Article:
The Little Love That Could
Aha! Press (2019)
Reviewed by Carol Hoyer for Reader Views (05/19)
Pamela Capone’s “The Little Love That Could” provides readers with an honest, touching look into the lives many of us lead. There is not a single essay or situation that will leave one untouched. Beginning with her story as a ragamuffin that is taken in by her foster parents, Capone describes how she felt she would never be loved or cared for yet throughout her life she becomes a most loving, faithful, compassionate woman.
I felt like I was sitting down with a long-time friend having intimate conversations over coffee. The majority of what attracts me to this read is Capone is never judgmental and accepts individuals for who they are, while at the same time learns something more about herself and her journey. While the author interjects numerous Bible scriptures, they are not so much that one feels like she is imposing one’s faith or higher power.
The essay “On Loan” hit my heart to the core. As a mother, I have the worry gene like many of us do and to be honest, it overwhelms me at times. There is only so much we can do to help our children through life and worrying isn’t going to change many things. As the author states, “My kids are not really mine, to begin with. They are on loan.” Meaning that we are just a temporary person who loves and care for them. In the end, they will complete the job God has chosen for them and will move on to his world.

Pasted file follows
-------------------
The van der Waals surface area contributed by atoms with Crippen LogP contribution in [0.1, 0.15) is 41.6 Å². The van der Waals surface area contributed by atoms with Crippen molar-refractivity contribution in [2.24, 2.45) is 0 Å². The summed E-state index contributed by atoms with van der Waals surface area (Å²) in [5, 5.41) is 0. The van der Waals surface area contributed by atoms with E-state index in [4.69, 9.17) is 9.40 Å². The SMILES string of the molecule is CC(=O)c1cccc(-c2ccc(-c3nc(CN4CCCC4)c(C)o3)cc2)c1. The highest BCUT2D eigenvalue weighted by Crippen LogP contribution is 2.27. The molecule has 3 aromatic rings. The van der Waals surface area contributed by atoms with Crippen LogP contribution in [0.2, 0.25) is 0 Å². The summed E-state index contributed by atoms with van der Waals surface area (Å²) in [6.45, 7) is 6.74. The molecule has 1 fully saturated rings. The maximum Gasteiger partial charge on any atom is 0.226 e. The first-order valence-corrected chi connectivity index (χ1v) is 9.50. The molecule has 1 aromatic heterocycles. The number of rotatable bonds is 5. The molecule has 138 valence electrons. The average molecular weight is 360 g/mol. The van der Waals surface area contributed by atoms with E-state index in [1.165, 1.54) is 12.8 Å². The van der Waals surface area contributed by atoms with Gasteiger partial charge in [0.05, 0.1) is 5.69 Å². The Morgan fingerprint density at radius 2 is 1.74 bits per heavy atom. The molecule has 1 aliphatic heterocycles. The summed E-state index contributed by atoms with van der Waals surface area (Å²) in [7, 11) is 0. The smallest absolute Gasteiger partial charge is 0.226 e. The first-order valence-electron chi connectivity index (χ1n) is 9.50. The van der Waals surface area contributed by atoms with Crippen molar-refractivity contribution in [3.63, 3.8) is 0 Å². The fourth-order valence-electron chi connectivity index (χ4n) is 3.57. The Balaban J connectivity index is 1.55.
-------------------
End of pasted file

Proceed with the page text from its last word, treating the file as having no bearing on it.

Another essay that made me reconsider how we behave around those who have lost someone is “At Least It’s Not.” Often I, like many others, am at a loss of what to say around someone who is grieving for a loss that occurs. Normally, we say “Don’t cry, it will get better,” or we choose to interrupt to move to a different topic. We want to attempt to have them think of something else for just a few minutes. Instead, we cut them off and the knees with what makes us uncomfortable. It wasn’t until a few years ago I realized I don’t always have to say something. It’s ok just to be there with a hug or touch. People tend to do the same when someone wants to apologize; we brush it off by saying, “It’s fine, no big deal.” We as humans need to let others say what they need to say and feel what they need to feel without taking charge.
Life is never easy, but through examples, the author gives us the ok to stumble, make mistakes and reexamine ourselves, after all we are only human. “The Little Love That Could” is an easy read and one that empowers readers to take our days one day at a time and live them to the fullest. Trust me when I say, once you read Pamela Capone's book, you will never the same again. I highly recommend “The Little Love That Could” to everyone: teens, seniors and both sexes. It is powerful yet warm and loving.